Nadia Davids


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nadia Davids

Writer, Theatre-Maker, Scholar


Nadia’s plays, At Her Feet, Cissie and What Remains have garnered various theatre awards and nominations (seven Fleur de Cap Theatre Awards, and Naledi and Noma nominations) and have been staged internationally (in Africa, Europe, The United States) at venues such as Market Theatre, Baxter Theatre, Southbank Centre, Fracsati Theatre and at festivals such as the Grahamstown National Arts Festival (2003, 2008, 2017), Afrovibes (2004, 2017) and the London Book Fair. Nadia was a part of the New York Women's Project Playwright’s Lab (2008-2010) and has held writing residencies at the Ledig House (2012, 2015) and at Hedgebrook (2016). Her screenplay adaptation of her short story, The Visit won best South African Film Project at the 2012 Durban International Film Festival.

Her debut novel An Imperfect Blessing published by Umuzi, Random House was shortlisted for both the 2014 UJ Prize and the Pan-African Etisalat Prize for Literature and long-listed for the 2014 Sunday Times Fiction Award. It was named one of TIA’s best African novels, one of three of Ozy’s ‘Favourite New South African Books’ and Radio702’s 2014 ‘Book of the Year’.

In June 2017 Nadia was elected President of PEN South Africa


Nadia holds a PhD from the University of Cape Town and, as an A.W. Mellon Fellow, has been a visiting scholar/artist at the University of California Berkeley and at New York University. She lectured at Queen Mary University of London between 2009-2016 and is a 2013 recipient of a Philip Leverhulme Prize. In January 2018 she took up an Associate Professorship in the English Department at the University of Cape Town. Her academic work has appeared in The Drama Review, Safundi, The South African Theater Journal and Wasafiri and she has presented her research at Cambridge University, SOAS, U.C.Berkeley, New York University, the University of Cape Town, the University of the Western Cape and Edinburgh University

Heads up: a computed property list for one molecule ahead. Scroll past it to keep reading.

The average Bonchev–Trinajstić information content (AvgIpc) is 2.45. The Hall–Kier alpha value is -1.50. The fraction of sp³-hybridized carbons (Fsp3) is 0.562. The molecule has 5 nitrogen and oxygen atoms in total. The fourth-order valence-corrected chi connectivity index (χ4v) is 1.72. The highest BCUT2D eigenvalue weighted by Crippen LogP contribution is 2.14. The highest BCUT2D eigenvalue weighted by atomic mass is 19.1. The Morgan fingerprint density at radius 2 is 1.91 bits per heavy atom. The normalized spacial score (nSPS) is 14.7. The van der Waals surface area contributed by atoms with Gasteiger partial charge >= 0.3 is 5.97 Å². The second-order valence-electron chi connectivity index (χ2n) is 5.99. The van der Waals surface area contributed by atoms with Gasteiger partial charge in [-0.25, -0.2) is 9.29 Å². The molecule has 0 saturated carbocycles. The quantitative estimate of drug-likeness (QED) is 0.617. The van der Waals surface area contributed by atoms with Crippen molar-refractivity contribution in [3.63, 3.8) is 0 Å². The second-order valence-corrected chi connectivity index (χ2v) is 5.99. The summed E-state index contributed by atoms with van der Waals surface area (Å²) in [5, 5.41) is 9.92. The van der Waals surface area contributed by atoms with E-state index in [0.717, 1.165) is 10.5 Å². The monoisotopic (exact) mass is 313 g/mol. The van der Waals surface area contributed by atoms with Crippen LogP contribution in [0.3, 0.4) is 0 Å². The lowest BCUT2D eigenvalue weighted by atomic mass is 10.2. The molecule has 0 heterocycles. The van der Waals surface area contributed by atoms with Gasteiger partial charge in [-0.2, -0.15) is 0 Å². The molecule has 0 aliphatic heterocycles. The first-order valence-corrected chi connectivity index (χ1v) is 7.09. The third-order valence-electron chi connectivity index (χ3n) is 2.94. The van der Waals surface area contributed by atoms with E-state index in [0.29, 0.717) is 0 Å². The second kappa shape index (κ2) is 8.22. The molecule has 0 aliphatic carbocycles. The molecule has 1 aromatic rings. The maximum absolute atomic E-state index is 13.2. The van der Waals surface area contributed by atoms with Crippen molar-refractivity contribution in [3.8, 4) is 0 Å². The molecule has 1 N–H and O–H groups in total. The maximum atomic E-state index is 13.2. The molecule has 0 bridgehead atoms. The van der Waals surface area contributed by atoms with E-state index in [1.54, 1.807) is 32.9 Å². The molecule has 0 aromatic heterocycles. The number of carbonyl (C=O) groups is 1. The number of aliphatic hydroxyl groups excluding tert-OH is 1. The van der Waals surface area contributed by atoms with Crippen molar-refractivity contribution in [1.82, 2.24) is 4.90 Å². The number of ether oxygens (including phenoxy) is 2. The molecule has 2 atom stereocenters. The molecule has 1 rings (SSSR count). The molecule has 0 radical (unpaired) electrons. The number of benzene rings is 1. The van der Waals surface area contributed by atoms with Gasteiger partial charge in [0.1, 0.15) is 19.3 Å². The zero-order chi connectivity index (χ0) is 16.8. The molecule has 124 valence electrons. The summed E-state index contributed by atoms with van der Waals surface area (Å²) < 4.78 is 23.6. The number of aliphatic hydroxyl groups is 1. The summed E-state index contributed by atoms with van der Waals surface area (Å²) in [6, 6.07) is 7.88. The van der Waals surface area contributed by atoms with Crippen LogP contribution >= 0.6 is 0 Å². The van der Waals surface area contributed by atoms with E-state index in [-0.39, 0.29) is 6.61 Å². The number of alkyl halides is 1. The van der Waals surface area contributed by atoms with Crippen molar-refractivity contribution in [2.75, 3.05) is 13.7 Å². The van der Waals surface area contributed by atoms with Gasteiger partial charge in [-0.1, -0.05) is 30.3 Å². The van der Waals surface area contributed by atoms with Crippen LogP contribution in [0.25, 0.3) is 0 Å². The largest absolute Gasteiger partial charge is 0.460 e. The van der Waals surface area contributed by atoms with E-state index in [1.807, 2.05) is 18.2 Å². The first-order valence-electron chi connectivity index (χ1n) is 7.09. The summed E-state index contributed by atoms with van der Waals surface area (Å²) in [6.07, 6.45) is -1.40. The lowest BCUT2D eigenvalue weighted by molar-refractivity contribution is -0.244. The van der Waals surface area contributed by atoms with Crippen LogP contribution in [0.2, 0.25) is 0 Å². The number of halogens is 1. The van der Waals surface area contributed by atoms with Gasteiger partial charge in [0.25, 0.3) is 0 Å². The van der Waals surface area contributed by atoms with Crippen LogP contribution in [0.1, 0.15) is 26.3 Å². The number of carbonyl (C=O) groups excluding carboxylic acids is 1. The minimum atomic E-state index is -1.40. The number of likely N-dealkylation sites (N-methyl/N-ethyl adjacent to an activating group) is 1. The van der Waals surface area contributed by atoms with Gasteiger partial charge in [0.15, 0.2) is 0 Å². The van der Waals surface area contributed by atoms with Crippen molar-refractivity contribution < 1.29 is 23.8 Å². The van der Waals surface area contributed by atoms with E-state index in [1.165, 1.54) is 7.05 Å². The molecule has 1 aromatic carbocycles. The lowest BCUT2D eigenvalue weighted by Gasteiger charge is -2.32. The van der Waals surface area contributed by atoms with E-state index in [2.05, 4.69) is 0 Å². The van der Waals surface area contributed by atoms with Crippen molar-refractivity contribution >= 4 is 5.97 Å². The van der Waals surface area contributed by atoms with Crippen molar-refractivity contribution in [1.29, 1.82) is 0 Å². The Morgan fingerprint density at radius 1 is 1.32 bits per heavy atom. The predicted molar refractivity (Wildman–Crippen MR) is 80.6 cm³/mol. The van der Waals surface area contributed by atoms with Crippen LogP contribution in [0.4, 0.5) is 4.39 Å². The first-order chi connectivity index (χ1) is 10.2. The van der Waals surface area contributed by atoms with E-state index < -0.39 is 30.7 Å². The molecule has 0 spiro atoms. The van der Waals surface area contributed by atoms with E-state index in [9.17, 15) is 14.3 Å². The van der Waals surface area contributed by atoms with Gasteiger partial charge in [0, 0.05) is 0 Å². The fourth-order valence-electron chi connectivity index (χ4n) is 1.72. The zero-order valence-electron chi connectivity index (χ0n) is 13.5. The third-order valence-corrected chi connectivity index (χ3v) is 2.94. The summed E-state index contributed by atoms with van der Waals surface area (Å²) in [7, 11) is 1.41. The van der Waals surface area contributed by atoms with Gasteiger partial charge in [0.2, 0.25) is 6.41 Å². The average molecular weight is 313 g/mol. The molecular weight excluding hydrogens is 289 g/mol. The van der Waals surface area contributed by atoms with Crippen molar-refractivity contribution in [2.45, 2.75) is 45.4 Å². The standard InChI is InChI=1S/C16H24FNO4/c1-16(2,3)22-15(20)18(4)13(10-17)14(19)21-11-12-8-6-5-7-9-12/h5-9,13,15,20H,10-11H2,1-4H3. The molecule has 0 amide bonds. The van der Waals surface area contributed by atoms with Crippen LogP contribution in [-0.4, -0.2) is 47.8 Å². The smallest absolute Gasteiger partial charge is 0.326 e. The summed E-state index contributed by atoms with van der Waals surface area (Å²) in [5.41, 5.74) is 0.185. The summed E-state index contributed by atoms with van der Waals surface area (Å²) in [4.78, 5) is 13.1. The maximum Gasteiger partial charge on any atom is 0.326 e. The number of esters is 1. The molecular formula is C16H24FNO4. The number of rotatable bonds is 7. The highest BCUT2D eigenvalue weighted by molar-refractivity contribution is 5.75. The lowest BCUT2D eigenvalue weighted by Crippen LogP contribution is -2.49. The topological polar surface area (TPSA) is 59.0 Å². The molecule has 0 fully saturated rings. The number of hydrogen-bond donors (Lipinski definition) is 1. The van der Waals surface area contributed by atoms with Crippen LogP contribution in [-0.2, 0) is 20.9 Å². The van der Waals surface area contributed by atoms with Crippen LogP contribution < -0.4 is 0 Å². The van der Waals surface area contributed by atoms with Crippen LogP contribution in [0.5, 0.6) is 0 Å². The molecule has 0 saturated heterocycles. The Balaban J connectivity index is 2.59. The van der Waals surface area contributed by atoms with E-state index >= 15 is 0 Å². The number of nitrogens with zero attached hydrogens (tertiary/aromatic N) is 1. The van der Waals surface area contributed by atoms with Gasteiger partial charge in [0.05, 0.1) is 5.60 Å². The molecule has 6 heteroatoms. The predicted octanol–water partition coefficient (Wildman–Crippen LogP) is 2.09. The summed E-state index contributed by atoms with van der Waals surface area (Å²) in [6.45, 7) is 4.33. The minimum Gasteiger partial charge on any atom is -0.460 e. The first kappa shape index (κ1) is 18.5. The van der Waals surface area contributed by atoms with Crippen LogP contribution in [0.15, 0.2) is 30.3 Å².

Other work

Nadia has presented and written work for the BBC, CNN, the Mail and Guardian, O Magazine, Marie Claire and The Brooklyn Rail, the Johannesburg Review of Books, she’s appeared at the Open Book Festival, the Abantu Festival, Franshoek Literary Festival, various Southbank Festivals and The London Book Fair.










What remains

On a still, cool day in the east of a city by the sea, three sounds only: a bulldozer’s engine, a forgotten song, a canon that tells the time. Behind the bulldozer, a sign: Luxury Mall Coming Soon. As the vehicle moves in to clear ground, it strikes at something unexpected…

 What Remains is a captivating fusion of text, dance and movement to tell a story about an unexpected uncovering of a slave burial ground in Cape Town, the archaeological dig that follows and a city haunted by the memory of slavery. When the bones emerge from the ground everyone in the city – slave decedents, archaeologists, citizens, property developers - are forced to reckon with a history sometimes remembered, sometimes forgotten.

Loosely based on the events at Prestwich Place, What Remains, is a journey through memory and magic, of the uncanny and the known, between waking and dreaming, and of paintings and protests. Four figures -The Archaeologist, The Healer, The Dancer and The Student - move between bones and books, archives and madness, as they try to reconcile the past with the now.

What Remains, directed by Jay Pather, debuted at the Grahamstown National Arts Festival in 2017 to sold out audiences and five star reviews. It went on to an equally warm reception in Cape Town and appeared at the Afrovibes Festival in the Netherlands. What Remains was nominated for 7 Fleur du Cap Theatre Awards and won 5 of them: Best New South African Script, Best Actress, Best Director, Best Lighting Designer and Best Ensemble.

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A beautiful masterpiece
— Cape Times, 2017
5 stars
— Die Burger, 2017
Nadia Davids’ new work ‘What Remains’ is an impressive, if disquieting and heart -breaking piece
— Weekend Special